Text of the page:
The list of releases for the Titanium CLI is no longer automatically updated, but rather it's a manual process. Because we haven't determined which past releases should be available to ti sdk, we simply haven't updated the release list.

However, the list of releases that appc ti sdk reference is automatically updated and current, so I advise you just use appc ti sdk for now.

Time lost: 1 hour

Smart quotes are not valid in XML. I wonder what the XML parser library is doing. I wouldn't be surprised if the platform was being parsed as "“iphone”". I don't think we should naively replace all smart quotes with ascii quotes and properly scrubbing the smart quotes is more effort than it's worth. In other words, I don't think we're going to improve this.

Time lost: Half day

Trivial issues like the ones above and dozens more will slow your development process and make your project management unpredictable. This has a real fiscal impact. If a developer has a high chance of running into a framework bug or a hidden issue they will not be able to provide accurate estimates of effort to management. Without accurate estimates you will either miss release dates and stress your employees trying to make back time or have long release cycles and lose agility. Neither of these is going to help you make money.


You never know everything about the ship you are getting on board. With that said a few sanity checks may save you months of rowing back to shore or having to listen to an 8 piece band play you out. Spend the time up front to get an idea of what is going on, trust the people who will be doing the day to day work, and remember nothing is free.

Monday, December 19, 2016

Oven Fresh Nexus 5X

Woe and calamity. Yes, I got the dreaded Nexus 5X bootloop issue a couple of weeks back. Having thrown my phone in the freezer (inside a zip-lock bag) I got a boot out of it. That points to the issue being a bad solder joint. Maybe not in the general case but in at least mine. If your device passes a similar test you can try reflow soldering your device by following along below. Warning: this process will void any warranty you have, only do this as a method of last resort if Google or LG will not service your phone. You may also want to consider taking it to a professional electronics repair shop for reflow work.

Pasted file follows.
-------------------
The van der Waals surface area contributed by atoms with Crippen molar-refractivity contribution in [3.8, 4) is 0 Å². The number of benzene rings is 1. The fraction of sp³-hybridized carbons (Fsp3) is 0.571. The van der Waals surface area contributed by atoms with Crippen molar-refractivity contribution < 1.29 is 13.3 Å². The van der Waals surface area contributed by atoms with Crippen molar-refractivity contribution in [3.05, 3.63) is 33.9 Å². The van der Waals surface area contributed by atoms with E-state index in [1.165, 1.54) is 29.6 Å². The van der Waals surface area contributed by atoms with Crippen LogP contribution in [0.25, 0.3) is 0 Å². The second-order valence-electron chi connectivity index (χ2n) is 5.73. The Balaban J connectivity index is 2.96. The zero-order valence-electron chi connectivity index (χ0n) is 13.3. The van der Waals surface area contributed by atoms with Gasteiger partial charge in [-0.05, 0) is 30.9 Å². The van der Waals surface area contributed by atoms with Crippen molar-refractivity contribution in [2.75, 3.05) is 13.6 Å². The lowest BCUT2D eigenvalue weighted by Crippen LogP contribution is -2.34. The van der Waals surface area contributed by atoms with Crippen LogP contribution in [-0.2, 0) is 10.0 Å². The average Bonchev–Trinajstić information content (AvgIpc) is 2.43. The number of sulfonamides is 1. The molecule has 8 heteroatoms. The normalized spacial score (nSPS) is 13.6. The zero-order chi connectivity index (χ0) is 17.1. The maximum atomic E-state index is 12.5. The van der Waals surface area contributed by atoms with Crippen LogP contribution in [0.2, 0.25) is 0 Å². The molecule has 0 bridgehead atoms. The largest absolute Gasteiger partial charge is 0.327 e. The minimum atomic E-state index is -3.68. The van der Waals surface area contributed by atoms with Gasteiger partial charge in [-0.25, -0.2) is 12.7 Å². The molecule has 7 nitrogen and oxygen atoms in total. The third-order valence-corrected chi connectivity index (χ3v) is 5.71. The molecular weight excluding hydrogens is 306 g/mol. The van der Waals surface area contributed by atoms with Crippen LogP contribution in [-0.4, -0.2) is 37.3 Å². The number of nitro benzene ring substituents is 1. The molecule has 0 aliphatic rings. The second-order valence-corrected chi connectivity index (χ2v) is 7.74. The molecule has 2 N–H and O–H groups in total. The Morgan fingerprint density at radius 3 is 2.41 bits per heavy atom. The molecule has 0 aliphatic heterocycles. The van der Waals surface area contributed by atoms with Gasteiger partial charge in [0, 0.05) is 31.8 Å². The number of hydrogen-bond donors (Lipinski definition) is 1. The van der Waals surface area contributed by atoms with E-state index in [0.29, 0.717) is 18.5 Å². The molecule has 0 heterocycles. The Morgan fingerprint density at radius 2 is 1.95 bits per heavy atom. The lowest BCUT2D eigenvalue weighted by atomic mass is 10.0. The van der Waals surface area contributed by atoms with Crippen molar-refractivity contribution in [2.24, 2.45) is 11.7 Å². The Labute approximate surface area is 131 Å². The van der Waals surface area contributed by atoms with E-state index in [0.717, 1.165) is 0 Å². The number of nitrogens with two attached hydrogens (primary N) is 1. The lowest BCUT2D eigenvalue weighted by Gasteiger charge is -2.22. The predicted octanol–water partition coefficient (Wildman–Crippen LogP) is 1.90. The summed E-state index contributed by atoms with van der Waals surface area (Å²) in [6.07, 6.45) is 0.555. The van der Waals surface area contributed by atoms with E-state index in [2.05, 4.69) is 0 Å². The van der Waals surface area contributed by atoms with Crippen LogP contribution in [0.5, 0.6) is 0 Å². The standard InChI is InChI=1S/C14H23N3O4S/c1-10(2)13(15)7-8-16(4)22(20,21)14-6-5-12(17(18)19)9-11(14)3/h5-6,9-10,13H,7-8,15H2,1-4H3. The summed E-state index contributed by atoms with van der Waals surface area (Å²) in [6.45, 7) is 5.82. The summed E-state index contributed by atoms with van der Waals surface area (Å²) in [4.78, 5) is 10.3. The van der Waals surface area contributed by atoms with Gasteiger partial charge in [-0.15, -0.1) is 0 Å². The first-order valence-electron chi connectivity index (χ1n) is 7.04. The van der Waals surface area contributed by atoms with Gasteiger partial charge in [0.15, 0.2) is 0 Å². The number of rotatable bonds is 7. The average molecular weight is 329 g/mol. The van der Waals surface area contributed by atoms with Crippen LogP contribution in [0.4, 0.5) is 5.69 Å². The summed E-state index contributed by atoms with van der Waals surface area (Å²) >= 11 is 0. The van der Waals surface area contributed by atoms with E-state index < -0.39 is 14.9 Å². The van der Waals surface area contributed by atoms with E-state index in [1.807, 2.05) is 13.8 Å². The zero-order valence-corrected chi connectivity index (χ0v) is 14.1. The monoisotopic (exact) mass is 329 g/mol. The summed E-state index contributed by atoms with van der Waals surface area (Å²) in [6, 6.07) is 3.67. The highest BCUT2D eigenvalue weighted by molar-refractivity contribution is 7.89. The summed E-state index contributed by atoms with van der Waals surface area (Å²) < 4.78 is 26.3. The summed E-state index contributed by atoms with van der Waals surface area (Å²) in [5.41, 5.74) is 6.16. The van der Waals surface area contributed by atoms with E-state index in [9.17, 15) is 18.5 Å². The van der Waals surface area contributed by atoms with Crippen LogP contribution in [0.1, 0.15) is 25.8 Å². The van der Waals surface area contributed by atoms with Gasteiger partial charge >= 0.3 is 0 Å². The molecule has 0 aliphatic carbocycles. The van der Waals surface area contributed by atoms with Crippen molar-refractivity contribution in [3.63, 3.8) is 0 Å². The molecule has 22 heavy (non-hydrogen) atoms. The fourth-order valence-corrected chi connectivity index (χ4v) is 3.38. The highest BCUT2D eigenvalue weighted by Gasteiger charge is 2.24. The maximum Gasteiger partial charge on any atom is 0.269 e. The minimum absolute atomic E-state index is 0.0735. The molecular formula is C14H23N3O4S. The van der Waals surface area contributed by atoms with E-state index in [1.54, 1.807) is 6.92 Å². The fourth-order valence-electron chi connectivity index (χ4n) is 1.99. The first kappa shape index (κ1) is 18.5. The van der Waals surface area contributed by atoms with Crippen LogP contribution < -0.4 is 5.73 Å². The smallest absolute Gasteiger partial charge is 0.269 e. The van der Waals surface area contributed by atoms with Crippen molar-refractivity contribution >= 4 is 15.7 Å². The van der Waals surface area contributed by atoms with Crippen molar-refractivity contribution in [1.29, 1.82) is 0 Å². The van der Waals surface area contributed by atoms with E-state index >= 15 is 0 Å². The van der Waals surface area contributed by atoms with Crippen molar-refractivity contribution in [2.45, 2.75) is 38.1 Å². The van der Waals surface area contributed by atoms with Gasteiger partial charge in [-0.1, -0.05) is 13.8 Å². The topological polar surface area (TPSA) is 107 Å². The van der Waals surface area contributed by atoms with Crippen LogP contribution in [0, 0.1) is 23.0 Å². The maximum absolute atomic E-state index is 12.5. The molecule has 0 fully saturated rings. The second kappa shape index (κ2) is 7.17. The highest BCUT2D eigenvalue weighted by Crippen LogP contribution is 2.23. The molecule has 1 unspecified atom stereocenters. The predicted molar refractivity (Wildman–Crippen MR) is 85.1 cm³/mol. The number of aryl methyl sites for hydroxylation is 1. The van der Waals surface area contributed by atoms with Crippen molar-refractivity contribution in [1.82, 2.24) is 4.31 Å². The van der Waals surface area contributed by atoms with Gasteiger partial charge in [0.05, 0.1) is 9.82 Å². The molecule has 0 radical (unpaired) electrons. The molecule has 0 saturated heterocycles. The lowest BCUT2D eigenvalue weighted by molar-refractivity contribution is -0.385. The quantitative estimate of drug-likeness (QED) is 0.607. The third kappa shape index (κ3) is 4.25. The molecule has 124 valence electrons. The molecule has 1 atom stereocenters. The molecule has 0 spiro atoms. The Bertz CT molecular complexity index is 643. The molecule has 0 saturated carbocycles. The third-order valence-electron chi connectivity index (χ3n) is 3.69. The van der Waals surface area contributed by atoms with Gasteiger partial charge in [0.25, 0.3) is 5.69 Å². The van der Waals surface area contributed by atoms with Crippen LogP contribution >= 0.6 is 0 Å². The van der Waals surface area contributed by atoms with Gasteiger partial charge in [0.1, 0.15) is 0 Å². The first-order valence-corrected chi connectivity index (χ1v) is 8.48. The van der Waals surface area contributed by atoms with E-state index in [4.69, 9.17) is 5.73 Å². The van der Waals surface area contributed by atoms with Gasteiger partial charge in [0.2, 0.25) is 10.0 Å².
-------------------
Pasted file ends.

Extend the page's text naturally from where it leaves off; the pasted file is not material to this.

With that warning out of the way and the freezer test having roused my suspicions I pulled the case off and took the motherboard out. iFixit has a great guide here for that process.

Time to cook!
With the motherboard out I inspected the teardown photos also provided by iFixit and determined which side of the board the packages (chips/black squares) I was interested in were on. The suspect package is the RAM. A Samsung K3QF3F30BM-QGCF with CPU the Qualcomm Snapdragon 808 conveniently located directly beneath it. The constant flexing of the phone in my pocket has most likely cracked one of the tiny BGA solder connectors off the motherboard underneath one of those packages.

Now that you have your motherboard separated from the phone's chassis preheat your oven to 195 degrees Celsius or 390 Fahrenheit whichever is appropriate for your current locale setting. While your oven is heating take out some aluminum foil and crush it into a ball. Un-crumple it so that there is still a rough texture as shown. This is going to help limit the heat transmission to the underside of the motherboard which we don't want to reflow. Place the motherboard on the foil and press it down. At this point attempt to get the board laying as flat as possible. You don't want parts sliding down the board on an angle if you overcook. Place the foil and motherboard on an oven safe cooking surface, a ceramic casserole dish will do nicely so long as it has a flat bottom, I used the spill tray from a waffle iron. So pick whatever looks good to you. Season with a twist of lemon and cracked pepper.

Now that your oven is up to temperature place the dish into the oven and start a timer for 6 minutes and 30 seconds. Wait anxiously. Note: If your oven is fan forced you may need to make an adjustment to the cooking time.

Remove your motherboard and let it rest until completely cool. Inspect the board for any physical damage, if you've really messed it up be extremely careful with reconnecting the battery. Who knows what you might have shorted out.

Reassemble your phone following the guide from iFixit and give that puppy a charge. Power it up and hope for the best!

Friday, July 15, 2016

Minolta 7000 Battery Upgrade MK2

So my last post was about building a replacement battery pack for the Minolta 7000. Since then I had a much higher quality 3D print made of the housing with some lessons learnt from the first version. This is the result.

This part was ordered from Shapeways and I'm quickly learning that they are so far ahead in this game that you should just go to them straight away. Incidentally you can buy this part from there if you want to build this.

Need some help building that? Well tough luck! I present to you the world's worst build log. Seriously everything that could go wrong with this video went wrong. I don't think I even build a single thing on camera.

So I might not be a videographer but you have to admit the end product looks pretty nice.